hort.net Seasonal photo, (c) 2006 Christopher P. Lindsey, All Rights Reserved: do not copy
articles | gallery of plants | blog | tech blog | plant profiles | patents | mailing lists | top stories | links | shorturl service | tom clothier's archive0
Gallery of Plants
Tech Blog
Plant Profiles
Mailing Lists
    Search ALL lists
    Search help
    Subscription info
Top Stories
sHORTurl service
Tom Clothier's Archive
 Top Stories
New Trillium species discovered

Disease could hit Britain's trees hard

Ten of the best snowdrop cultivars

Plant protein database helps identify plant gene functions

Dendroclimatologists record history through trees

Potato beetle could be thwarted through gene manipulation

Hawaii expands coffee farm quarantine

Study explains flower petal loss

RSS story archive

Re: New or Tried and True?
  • Subject: Re: New or Tried and True?
  • From: Pam Evans <gardenqueen@gmail.com>
  • Date: Sat, 18 Dec 2010 12:14:31 -0600

Tried & true works for me.  And using more xeriscape stuff all the time.
Something croaks, it gets replaced w/ a rosemary shrub, a regular purple
coneflower or a salvia of an appropriate size to fill the hole.  I'm going
to re-do the flower bed in the Kemp city park in March w/ all xeriscape
stuff.  rosemary, cenizo, salvias, 'Powis Castle' artemisia & lavenders.
Another gal is going to get the rocks and gravel & I'm supplying the plants
and doing the planting (she has bad knees & no health insurance)  No more
dead flower bed in the center of town.  The mayor is delighted of course.
Plus all that stuff is evergreen so will look good 12 months of the year.

On Sat, Dec 18, 2010 at 11:06 AM, Daryl <dp2413@comcast.net> wrote:

> I found that the Chicago-bred coneflowers never went dormant for me, and
> were then killed when the temps dropped abruptly into the teens, as they do
> here. Are you trying them, or Saul's? Saul's seem to do better here -
> probably because they're breeding and growing them here in the HHH south.
> I was working Customer Service for Van Bloem's during the 'Limerock Ruby'
> fiasco. I can't tell you how much we refunded on that one the year we
> carried it. It quickly left the catalog, as you can imagine.  I'd gotten a
> sample at a GWA meet the year before. Too bad nobody asked me. :-(
> One nice thing about being a member of the Garden Writer's Association is
> getting plant samples before they hit the catalogs. I've found some things
> that I absolutely rave about to my readers, but then there are those that
> are absolute duds in my climate, like the CBG coneflowers. Sometimes I'm so
> entranced by a plant that I've purchased additional plants the next year, or
> two or three if the sample fails, but I'm learning now to trust my instincts
> rather than to waste money. And frankly, if it doesn't like our climate, my
> readers aren't going to be able to grow it, either.
> d
> ----- Original Message ----- From: "andreah" <andreah@hargray.com>
> To: <gardenchat@hort.net>
> Sent: Saturday, December 18, 2010 11:30 AM
> Subject: RE: [CHAT] New or Tried and True?
> I'm really leaning towards the tried and true. I LOVE LOVE LOVE those new
>> Echinacea, however every single one I've ever tried has died except, of
>> course the original purple cone flower. Those, I can't divide fast enough.
>> I tried the Limerock ruby back when it came out. It died. So, I am
>> sticking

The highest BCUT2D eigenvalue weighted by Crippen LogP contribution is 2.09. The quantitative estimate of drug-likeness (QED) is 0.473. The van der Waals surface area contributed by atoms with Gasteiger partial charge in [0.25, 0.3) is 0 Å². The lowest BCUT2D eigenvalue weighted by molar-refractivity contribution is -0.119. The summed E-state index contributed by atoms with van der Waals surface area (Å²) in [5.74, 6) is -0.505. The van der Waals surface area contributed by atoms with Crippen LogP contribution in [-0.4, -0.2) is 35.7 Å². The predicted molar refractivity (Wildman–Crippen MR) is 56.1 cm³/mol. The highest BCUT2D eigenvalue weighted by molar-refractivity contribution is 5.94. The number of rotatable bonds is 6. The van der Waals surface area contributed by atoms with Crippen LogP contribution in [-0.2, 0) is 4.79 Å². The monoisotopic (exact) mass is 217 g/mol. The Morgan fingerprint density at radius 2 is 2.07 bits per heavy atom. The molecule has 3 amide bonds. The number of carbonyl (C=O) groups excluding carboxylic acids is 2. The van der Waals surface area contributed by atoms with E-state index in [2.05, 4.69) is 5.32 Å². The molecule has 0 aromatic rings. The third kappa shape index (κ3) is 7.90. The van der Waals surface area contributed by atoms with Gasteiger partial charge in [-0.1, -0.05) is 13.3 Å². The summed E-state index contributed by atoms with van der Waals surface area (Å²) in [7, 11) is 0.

>> with what I know will do here now. I don't want to spend the money and I
>> want my plants to thrive!
>> A
>> -----Original Message-----
>> From: owner-gardenchat@hort.net [mailto:owner-gardenchat@hort.net] On
>> Behalf
>> Of Daryl
>> Sent: Saturday, December 18, 2010 11:20 AM
>> To: gardenchat
>> Subject: [CHAT] New or Tried and True?
>> I was reading a trade article and the interviewee was asked what he
>> thought
>> of
>> some of the new perennials. He replied, " Coreopsis 'Crhme Brulee,' and
>> 'Limerock Ruby': These were hot, hot plants five years ago. Everybody had
>> to
>> have them. Now, they're like the lepers of the perennial community."
>> I like that phrase, "the lepers of the perennial community." It fits. The
>> only
>> thing good about some plants, like 'Limerock Ruby', is that they make way
>> for
>> something else to kill.
>> I've seen so many plants come and go in my previous hort-head life that I
>> now
>> prefer to grow the tried and true. If they're newer plants, I want them
>> tested
>> in my climate. I don't care whether a plant does great in Chicago. I want
>> it
>> tested at UGA. Even though UGA is a bit warmer in winter than my area, and
>> the
>> soil is better, and there are plenty of garden slaves (hort students) to
>> take
>> care of the beds and to weed and water, at least it's humid - with
>> hideously
>> hot days and many hot nights. If a plant thrives there, it's likely to
>> survive
>> in my garden.
>> What do you think? Are you still wanting plants that are on the cutting
>> edge,
>> or do you prefer to save the money and the aggravation?
>> d
>> Visit the Gardening Forum Home Page to see what's new.
>> ---------------------------------------------------------------------
>> To sign-off this list, send email to majordomo@hort.net with the
>> ---------------------------------------------------------------------
>> To sign-off this list, send email to majordomo@hort.net with the
> ---------------------------------------------------------------------
> To sign-off this list, send email to majordomo@hort.net with the

Pam Evans
Kemp TX
zone 8A

To sign-off this list, send email to majordomo@hort.net with the

Other Mailing lists | Author Index | Date Index | Subject Index | Thread Index

 © 1995-2017 Mallorn Computing, Inc.All Rights Reserved.
Our Privacy Statement